The effects of deer eating OSR

colc08

Well-Known Member
I recently read an article about the effects that oil seed rape can have on deer if they eat it (cannot remember for the life of me now where the article was). The long and short of it was that deer can be greatly effected and it can caused blindness and potentially death, or along those lines. The article made reference to 'Rape' but never clarifies whether it was the leaf of the plant or indeed the seed. So I was wondering which of these two it was that caused the unpleasant after effects after being eaten by deer, does anyone know the answer?
 

brunel-999

Well-Known Member
I recently read an article about the effects that oil seed rape can have on deer if they eat it (cannot remember for the life of me now where the article was).
When I did my DSC-1 6 years ago, we were told this as part of the lectures.

Since then, I have seen Fallow deer on the farm where I shoot, eat substantial amounts of Oil Seed Rape, with no apparent ill effects whatsoever.

I would be grateful if anybody has any information if the effects of OSR vary between the different species of deer.
 

Monkey Spanker

Well-Known Member
Young rape plants at this time of year don't seem to cause much of a problem. It is when they eat it when it is older it seems to cause problems.
I seem to remember reading that it was GM rape that was the worst offender?
MS
 

Tim.243

Well-Known Member
Young rape plants at this time of year don't seem to cause much of a problem. It is when they eat it when it is older it seems to cause problems.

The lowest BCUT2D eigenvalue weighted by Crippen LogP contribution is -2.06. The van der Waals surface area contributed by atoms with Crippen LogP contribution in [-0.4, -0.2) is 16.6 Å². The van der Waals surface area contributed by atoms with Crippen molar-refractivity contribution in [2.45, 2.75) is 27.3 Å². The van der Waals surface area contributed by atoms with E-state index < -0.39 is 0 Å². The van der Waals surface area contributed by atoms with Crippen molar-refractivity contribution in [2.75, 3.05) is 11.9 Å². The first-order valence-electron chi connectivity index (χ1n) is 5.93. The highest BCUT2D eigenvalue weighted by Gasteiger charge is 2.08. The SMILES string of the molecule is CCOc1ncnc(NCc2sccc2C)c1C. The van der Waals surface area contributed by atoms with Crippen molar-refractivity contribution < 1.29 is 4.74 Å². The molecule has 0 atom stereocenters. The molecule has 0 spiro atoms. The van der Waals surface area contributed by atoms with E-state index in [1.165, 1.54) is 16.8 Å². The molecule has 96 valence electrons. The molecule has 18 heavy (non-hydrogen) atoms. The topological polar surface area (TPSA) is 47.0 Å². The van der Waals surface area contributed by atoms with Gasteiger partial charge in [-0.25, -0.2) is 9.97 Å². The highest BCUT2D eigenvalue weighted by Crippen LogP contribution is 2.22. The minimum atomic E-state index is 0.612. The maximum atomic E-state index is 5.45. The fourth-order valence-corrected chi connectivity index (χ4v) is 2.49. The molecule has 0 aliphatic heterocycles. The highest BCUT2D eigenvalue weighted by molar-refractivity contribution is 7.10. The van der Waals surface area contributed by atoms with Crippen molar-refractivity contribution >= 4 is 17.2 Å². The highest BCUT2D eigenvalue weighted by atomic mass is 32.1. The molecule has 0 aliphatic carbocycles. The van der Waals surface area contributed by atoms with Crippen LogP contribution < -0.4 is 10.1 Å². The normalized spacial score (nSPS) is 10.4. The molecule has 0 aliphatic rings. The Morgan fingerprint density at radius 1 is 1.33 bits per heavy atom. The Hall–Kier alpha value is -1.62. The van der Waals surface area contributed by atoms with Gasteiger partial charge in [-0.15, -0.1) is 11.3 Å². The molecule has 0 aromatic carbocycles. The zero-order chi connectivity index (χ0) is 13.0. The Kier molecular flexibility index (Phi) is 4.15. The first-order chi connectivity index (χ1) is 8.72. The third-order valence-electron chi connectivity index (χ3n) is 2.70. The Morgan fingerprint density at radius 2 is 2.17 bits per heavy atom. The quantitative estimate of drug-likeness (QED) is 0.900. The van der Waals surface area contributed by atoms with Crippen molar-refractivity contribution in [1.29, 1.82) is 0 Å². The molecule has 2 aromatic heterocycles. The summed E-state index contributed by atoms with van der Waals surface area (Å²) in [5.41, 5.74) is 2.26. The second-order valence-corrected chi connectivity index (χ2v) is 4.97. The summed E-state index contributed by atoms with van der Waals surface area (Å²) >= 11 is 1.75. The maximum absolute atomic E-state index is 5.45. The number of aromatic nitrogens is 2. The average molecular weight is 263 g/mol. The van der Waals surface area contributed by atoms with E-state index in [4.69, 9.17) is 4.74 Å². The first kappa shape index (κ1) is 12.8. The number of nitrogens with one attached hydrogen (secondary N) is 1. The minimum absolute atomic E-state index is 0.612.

I seem to remember reading that it was GM rape that was the worst offender?
MS
In the my area the farmers have only just drilled it, so until we get rain the there will be no young plants for a good while.
If you are talking about self sown rape then those plants for them to graze on.

Tim.243
 
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Highlandsjohn

Well-Known Member
,The osr was drilled a month ago with us,the stubble ploughed under the same day the barley was cut :( Its peeping through now.
I put the camera up and l guarantee the little buggers will have been out for a midnight feast already.
l had a four yo buck on Tuesday night off the inch high winter barley. They love fresh but I believe too much in the winter months can kill them, it certainly will if I see them eating it...
 

Buchan

Well-Known Member
After reading the original post, I set about trying to find why the deer are blind, and there are surprisingly few decent references. The main toxicity for deer (and livestock) is from the chemical SMCO ([FONT=Arial, Helvetica]S-methylcysteine sulfoxide) which [/FONT]metabolises to dimethyl suphoxide. This damages red cells and causes an anaemia. However brassicas are full of other toxins and the most likely explanation for blindness is sulphur compounds in the rumen that block thiamine (Vitamin B1). B1 is essential for glucose production and as nerves can only metabolise glucose (ie not fat) they suffer most and the animal is blind.